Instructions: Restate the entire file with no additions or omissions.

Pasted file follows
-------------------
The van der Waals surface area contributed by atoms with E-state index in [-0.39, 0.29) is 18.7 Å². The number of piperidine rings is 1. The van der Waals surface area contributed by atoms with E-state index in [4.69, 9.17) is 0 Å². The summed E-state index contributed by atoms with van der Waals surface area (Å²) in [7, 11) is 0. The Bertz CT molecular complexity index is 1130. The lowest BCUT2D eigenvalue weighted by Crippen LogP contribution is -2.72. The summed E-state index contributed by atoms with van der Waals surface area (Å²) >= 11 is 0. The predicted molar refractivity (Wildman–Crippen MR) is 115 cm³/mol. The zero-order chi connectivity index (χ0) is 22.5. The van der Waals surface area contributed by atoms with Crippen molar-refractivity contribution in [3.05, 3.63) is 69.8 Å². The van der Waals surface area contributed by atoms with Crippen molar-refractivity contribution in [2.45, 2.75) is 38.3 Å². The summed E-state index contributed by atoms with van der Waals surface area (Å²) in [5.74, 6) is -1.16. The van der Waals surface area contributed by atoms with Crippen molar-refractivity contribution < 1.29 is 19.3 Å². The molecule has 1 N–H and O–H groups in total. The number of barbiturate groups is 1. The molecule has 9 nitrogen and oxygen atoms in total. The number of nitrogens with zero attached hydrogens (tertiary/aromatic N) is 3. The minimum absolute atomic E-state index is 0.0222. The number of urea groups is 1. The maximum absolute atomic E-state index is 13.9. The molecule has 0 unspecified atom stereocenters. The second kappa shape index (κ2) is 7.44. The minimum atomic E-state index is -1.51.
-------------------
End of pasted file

The van der Waals surface area contributed by atoms with E-state index in [-0.39, 0.29) is 18.7 Å². The number of piperidine rings is 1. The van der Waals surface area contributed by atoms with E-state index in [4.69, 9.17) is 0 Å². The summed E-state index contributed by atoms with van der Waals surface area (Å²) in [7, 11) is 0. The Bertz CT molecular complexity index is 1130. The lowest BCUT2D eigenvalue weighted by Crippen LogP contribution is -2.72. The summed E-state index contributed by atoms with van der Waals surface area (Å²) >= 11 is 0. The predicted molar refractivity (Wildman–Crippen MR) is 115 cm³/mol. The zero-order chi connectivity index (χ0) is 22.5. The van der Waals surface area contributed by atoms with Crippen molar-refractivity contribution in [3.05, 3.63) is 69.8 Å². The van der Waals surface area contributed by atoms with Crippen molar-refractivity contribution in [2.45, 2.75) is 38.3 Å². The summed E-state index contributed by atoms with van der Waals surface area (Å²) in [5.74, 6) is -1.16. The van der Waals surface area contributed by atoms with Crippen molar-refractivity contribution < 1.29 is 19.3 Å². The molecule has 1 N–H and O–H groups in total. The number of barbiturate groups is 1. The molecule has 9 nitrogen and oxygen atoms in total. The number of nitrogens with zero attached hydrogens (tertiary/aromatic N) is 3. The minimum absolute atomic E-state index is 0.0222. The number of urea groups is 1. The maximum absolute atomic E-state index is 13.9. The molecule has 0 unspecified atom stereocenters. The second kappa shape index (κ2) is 7.44. The minimum atomic E-state index is -1.51.